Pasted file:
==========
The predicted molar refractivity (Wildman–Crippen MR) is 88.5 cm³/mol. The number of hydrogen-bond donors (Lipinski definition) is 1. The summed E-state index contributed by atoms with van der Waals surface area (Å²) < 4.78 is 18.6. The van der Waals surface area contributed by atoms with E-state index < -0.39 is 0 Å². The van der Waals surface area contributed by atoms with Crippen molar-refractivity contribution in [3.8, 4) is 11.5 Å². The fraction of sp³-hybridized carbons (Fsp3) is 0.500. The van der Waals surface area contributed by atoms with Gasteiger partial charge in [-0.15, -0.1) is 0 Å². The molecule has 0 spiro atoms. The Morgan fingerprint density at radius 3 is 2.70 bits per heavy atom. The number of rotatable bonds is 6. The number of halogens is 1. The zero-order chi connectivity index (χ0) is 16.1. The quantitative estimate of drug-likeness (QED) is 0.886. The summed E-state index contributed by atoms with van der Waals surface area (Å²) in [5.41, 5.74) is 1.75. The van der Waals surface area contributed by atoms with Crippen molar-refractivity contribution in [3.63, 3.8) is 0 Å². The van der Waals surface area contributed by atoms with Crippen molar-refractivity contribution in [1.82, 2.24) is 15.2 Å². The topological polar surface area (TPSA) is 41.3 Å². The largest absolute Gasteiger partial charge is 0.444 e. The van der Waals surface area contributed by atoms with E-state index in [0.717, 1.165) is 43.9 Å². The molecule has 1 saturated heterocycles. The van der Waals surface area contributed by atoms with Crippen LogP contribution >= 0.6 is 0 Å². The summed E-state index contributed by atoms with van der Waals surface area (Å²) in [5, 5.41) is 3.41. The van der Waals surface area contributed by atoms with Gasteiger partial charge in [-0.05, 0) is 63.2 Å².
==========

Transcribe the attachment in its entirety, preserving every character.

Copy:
The predicted molar refractivity (Wildman–Crippen MR) is 88.5 cm³/mol. The number of hydrogen-bond donors (Lipinski definition) is 1. The summed E-state index contributed by atoms with van der Waals surface area (Å²) < 4.78 is 18.6. The van der Waals surface area contributed by atoms with E-state index < -0.39 is 0 Å². The van der Waals surface area contributed by atoms with Crippen molar-refractivity contribution in [3.8, 4) is 11.5 Å². The fraction of sp³-hybridized carbons (Fsp3) is 0.500. The van der Waals surface area contributed by atoms with Gasteiger partial charge in [-0.15, -0.1) is 0 Å². The molecule has 0 spiro atoms. The Morgan fingerprint density at radius 3 is 2.70 bits per heavy atom. The number of rotatable bonds is 6. The number of halogens is 1. The zero-order chi connectivity index (χ0) is 16.1. The quantitative estimate of drug-likeness (QED) is 0.886. The summed E-state index contributed by atoms with van der Waals surface area (Å²) in [5.41, 5.74) is 1.75. The van der Waals surface area contributed by atoms with Crippen molar-refractivity contribution in [3.63, 3.8) is 0 Å². The van der Waals surface area contributed by atoms with Crippen molar-refractivity contribution in [1.82, 2.24) is 15.2 Å². The topological polar surface area (TPSA) is 41.3 Å². The largest absolute Gasteiger partial charge is 0.444 e. The van der Waals surface area contributed by atoms with E-state index in [0.717, 1.165) is 43.9 Å². The molecule has 1 saturated heterocycles. The van der Waals surface area contributed by atoms with Crippen LogP contribution >= 0.6 is 0 Å². The summed E-state index contributed by atoms with van der Waals surface area (Å²) in [5, 5.41) is 3.41. The van der Waals surface area contributed by atoms with Gasteiger partial charge in [-0.05, 0) is 63.2 Å².